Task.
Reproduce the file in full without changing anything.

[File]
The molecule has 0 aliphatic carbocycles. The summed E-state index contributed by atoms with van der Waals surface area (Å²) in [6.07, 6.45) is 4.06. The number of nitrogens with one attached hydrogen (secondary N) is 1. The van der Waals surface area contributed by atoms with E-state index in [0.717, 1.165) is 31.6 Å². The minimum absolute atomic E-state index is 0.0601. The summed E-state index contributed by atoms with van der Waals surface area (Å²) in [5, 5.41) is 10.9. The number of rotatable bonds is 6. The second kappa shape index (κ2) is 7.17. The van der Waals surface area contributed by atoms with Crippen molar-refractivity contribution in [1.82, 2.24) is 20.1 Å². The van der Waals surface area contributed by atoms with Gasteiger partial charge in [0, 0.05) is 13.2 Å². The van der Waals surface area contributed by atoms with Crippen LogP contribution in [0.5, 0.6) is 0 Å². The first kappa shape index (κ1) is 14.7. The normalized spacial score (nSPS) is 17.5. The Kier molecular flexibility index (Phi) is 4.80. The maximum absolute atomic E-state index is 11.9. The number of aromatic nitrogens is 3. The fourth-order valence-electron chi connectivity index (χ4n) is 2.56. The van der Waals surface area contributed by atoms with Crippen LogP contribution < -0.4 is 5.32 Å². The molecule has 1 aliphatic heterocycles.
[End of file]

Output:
The molecule has 0 aliphatic carbocycles. The summed E-state index contributed by atoms with van der Waals surface area (Å²) in [6.07, 6.45) is 4.06. The number of nitrogens with one attached hydrogen (secondary N) is 1. The van der Waals surface area contributed by atoms with E-state index in [0.717, 1.165) is 31.6 Å². The minimum absolute atomic E-state index is 0.0601. The summed E-state index contributed by atoms with van der Waals surface area (Å²) in [5, 5.41) is 10.9. The number of rotatable bonds is 6. The second kappa shape index (κ2) is 7.17. The van der Waals surface area contributed by atoms with Crippen molar-refractivity contribution in [1.82, 2.24) is 20.1 Å². The van der Waals surface area contributed by atoms with Gasteiger partial charge in [0, 0.05) is 13.2 Å². The van der Waals surface area contributed by atoms with Crippen LogP contribution in [0.5, 0.6) is 0 Å². The first kappa shape index (κ1) is 14.7. The normalized spacial score (nSPS) is 17.5. The Kier molecular flexibility index (Phi) is 4.80. The maximum absolute atomic E-state index is 11.9. The number of aromatic nitrogens is 3. The fourth-order valence-electron chi connectivity index (χ4n) is 2.56. The van der Waals surface area contributed by atoms with Crippen LogP contribution < -0.4 is 5.32 Å². The molecule has 1 aliphatic heterocycles.